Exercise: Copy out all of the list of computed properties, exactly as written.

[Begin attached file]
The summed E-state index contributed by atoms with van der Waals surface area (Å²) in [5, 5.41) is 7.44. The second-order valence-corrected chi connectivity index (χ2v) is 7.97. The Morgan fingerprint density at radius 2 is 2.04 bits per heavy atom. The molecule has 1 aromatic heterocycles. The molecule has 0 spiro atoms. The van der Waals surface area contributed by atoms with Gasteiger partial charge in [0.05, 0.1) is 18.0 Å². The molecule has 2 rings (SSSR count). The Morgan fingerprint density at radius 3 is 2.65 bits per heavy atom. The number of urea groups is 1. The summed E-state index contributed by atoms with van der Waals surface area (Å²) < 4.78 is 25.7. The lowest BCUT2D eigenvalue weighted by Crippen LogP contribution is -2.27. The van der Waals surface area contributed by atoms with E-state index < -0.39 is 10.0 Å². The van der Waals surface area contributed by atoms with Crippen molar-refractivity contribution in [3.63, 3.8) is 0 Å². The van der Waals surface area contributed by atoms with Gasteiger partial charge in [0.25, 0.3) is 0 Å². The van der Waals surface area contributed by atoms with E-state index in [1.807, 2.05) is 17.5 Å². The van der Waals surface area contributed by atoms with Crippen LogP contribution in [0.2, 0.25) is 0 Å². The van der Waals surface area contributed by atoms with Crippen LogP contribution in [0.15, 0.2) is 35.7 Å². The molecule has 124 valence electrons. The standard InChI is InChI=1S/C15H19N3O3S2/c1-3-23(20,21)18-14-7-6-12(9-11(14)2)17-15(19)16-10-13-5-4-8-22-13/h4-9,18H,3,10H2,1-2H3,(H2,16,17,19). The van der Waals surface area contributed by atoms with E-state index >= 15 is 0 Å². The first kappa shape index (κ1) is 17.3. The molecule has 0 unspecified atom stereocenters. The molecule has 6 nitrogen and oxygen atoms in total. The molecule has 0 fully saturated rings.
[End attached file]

The summed E-state index contributed by atoms with van der Waals surface area (Å²) in [5, 5.41) is 7.44. The second-order valence-corrected chi connectivity index (χ2v) is 7.97. The Morgan fingerprint density at radius 2 is 2.04 bits per heavy atom. The molecule has 1 aromatic heterocycles. The molecule has 0 spiro atoms. The van der Waals surface area contributed by atoms with Gasteiger partial charge in [0.05, 0.1) is 18.0 Å². The molecule has 2 rings (SSSR count). The Morgan fingerprint density at radius 3 is 2.65 bits per heavy atom. The number of urea groups is 1. The summed E-state index contributed by atoms with van der Waals surface area (Å²) < 4.78 is 25.7. The lowest BCUT2D eigenvalue weighted by Crippen LogP contribution is -2.27. The van der Waals surface area contributed by atoms with E-state index < -0.39 is 10.0 Å². The van der Waals surface area contributed by atoms with Crippen molar-refractivity contribution in [3.63, 3.8) is 0 Å². The van der Waals surface area contributed by atoms with Gasteiger partial charge in [0.25, 0.3) is 0 Å². The van der Waals surface area contributed by atoms with E-state index in [1.807, 2.05) is 17.5 Å². The van der Waals surface area contributed by atoms with Crippen LogP contribution in [0.2, 0.25) is 0 Å². The van der Waals surface area contributed by atoms with Crippen LogP contribution in [0.15, 0.2) is 35.7 Å². The molecule has 124 valence electrons. The standard InChI is InChI=1S/C15H19N3O3S2/c1-3-23(20,21)18-14-7-6-12(9-11(14)2)17-15(19)16-10-13-5-4-8-22-13/h4-9,18H,3,10H2,1-2H3,(H2,16,17,19). The van der Waals surface area contributed by atoms with E-state index >= 15 is 0 Å². The first kappa shape index (κ1) is 17.3. The molecule has 0 unspecified atom stereocenters. The molecule has 6 nitrogen and oxygen atoms in total. The molecule has 0 fully saturated rings.